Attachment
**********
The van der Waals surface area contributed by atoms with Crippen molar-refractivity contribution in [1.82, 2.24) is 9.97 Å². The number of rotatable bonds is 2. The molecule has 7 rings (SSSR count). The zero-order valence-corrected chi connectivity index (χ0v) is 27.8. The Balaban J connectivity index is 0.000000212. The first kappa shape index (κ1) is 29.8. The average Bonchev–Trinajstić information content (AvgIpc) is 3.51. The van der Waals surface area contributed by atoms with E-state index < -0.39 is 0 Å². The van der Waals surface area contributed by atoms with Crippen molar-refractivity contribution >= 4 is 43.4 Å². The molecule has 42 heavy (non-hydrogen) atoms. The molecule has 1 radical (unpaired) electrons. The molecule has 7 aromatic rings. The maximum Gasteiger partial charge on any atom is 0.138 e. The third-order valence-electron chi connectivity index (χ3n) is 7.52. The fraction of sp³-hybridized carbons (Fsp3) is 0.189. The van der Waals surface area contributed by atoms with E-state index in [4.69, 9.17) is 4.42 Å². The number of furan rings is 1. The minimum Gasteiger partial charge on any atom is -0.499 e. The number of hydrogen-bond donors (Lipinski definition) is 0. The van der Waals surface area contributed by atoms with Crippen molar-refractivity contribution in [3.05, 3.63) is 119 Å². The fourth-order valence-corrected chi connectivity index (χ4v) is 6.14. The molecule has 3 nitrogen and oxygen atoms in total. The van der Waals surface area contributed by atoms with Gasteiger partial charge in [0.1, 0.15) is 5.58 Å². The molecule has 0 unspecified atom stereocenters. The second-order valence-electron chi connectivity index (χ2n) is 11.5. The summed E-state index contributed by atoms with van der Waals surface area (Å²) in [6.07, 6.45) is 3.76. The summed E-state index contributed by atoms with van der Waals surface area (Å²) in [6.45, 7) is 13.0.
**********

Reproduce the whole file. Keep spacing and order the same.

The van der Waals surface area contributed by atoms with Crippen molar-refractivity contribution in [1.82, 2.24) is 9.97 Å². The number of rotatable bonds is 2. The molecule has 7 rings (SSSR count). The zero-order valence-corrected chi connectivity index (χ0v) is 27.8. The Balaban J connectivity index is 0.000000212. The first kappa shape index (κ1) is 29.8. The average Bonchev–Trinajstić information content (AvgIpc) is 3.51. The van der Waals surface area contributed by atoms with E-state index < -0.39 is 0 Å². The van der Waals surface area contributed by atoms with Crippen molar-refractivity contribution >= 4 is 43.4 Å². The molecule has 42 heavy (non-hydrogen) atoms. The molecule has 1 radical (unpaired) electrons. The molecule has 7 aromatic rings. The maximum Gasteiger partial charge on any atom is 0.138 e. The third-order valence-electron chi connectivity index (χ3n) is 7.52. The fraction of sp³-hybridized carbons (Fsp3) is 0.189. The van der Waals surface area contributed by atoms with E-state index in [4.69, 9.17) is 4.42 Å². The number of furan rings is 1. The minimum Gasteiger partial charge on any atom is -0.499 e. The number of hydrogen-bond donors (Lipinski definition) is 0. The van der Waals surface area contributed by atoms with Crippen molar-refractivity contribution in [3.05, 3.63) is 119 Å². The fourth-order valence-corrected chi connectivity index (χ4v) is 6.14. The molecule has 3 nitrogen and oxygen atoms in total. The van der Waals surface area contributed by atoms with Gasteiger partial charge in [0.1, 0.15) is 5.58 Å². The molecule has 0 unspecified atom stereocenters. The second-order valence-electron chi connectivity index (χ2n) is 11.5. The summed E-state index contributed by atoms with van der Waals surface area (Å²) in [6.07, 6.45) is 3.76. The summed E-state index contributed by atoms with van der Waals surface area (Å²) in [6.45, 7) is 13.0.